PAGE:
The First Rainbow Snake Since 1969 Spotted In Florida’s Ocala National Forest
When it comes to diversity in wildlife, it’s hard to beat what Florida brings to the table. This includes a rather unusual snake, the rainbow snake, that has been spotted in the Ocala National Forest. This is the first sighting of a rainbow snake since 1969.
“Rainbow snakes are highly-aquatic, spending most of their life hidden amongst aquatic vegetation; seldom seen, even by herpetologists, due to their cryptic habits,” according to the Florida Fish and Wildlife Research Institute.
Some biologists feel that the snake, also known as the eel moccasin, found its way into the Ocala National Forest after the water levels changed in the Rodman reservoir.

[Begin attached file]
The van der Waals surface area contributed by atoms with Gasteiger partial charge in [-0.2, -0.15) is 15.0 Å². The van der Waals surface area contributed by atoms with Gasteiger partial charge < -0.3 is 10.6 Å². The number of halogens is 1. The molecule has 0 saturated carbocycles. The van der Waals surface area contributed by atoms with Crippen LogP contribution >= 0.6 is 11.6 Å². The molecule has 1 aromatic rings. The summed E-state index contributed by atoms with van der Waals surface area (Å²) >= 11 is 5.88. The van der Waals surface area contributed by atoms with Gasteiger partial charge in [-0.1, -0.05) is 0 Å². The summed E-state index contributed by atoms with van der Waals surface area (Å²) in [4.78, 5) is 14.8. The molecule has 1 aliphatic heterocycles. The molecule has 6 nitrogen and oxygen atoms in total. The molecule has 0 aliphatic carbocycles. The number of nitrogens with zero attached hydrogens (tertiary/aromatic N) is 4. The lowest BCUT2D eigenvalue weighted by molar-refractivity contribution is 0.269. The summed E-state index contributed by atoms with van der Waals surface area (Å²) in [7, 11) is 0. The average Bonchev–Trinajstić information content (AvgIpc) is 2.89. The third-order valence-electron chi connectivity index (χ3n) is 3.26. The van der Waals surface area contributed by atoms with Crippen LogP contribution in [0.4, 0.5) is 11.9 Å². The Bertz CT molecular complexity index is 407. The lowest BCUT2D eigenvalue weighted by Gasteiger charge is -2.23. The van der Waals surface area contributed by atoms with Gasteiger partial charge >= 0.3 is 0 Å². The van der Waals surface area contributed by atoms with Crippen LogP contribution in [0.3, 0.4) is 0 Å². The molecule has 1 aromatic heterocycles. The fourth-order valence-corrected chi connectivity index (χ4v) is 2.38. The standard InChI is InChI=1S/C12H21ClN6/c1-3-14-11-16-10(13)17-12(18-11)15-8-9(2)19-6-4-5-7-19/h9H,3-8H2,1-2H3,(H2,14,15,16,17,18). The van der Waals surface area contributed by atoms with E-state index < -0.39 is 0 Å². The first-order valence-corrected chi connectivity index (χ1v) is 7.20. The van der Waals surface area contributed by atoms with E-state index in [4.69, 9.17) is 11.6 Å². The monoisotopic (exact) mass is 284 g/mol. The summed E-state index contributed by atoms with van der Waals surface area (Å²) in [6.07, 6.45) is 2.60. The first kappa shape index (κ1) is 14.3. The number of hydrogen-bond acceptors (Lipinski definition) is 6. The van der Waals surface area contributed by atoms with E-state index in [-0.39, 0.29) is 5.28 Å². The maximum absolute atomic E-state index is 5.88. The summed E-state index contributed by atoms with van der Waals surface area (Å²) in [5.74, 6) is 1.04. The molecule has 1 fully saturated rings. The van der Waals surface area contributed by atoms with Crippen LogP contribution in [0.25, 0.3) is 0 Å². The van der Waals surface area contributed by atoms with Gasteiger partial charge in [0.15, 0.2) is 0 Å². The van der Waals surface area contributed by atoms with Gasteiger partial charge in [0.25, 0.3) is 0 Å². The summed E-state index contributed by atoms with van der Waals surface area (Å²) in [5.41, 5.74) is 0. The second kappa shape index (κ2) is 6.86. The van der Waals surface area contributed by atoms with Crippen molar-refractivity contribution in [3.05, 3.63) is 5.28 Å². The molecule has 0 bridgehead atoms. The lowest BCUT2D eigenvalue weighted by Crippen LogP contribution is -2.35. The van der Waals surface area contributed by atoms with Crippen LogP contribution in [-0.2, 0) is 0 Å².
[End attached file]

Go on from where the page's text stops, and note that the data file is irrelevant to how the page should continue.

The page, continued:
The Reptiles Magazine article reported: “The rainbow snake, also known as the eel moccasin, is a non-venomous colubrid snake that is primarily aquatic and feeds on eels, frogs, tadpoles and other amphibians.
In addition to being a strong swimmer, the reptile is a proficient burrower as well. It grows to about 36-48 inches (91-122 cm) in length, with larger specimens reaching up to 66 inches (168 cm). They are said to inhabit tidal mud flats, creeks, lakes and marshes.”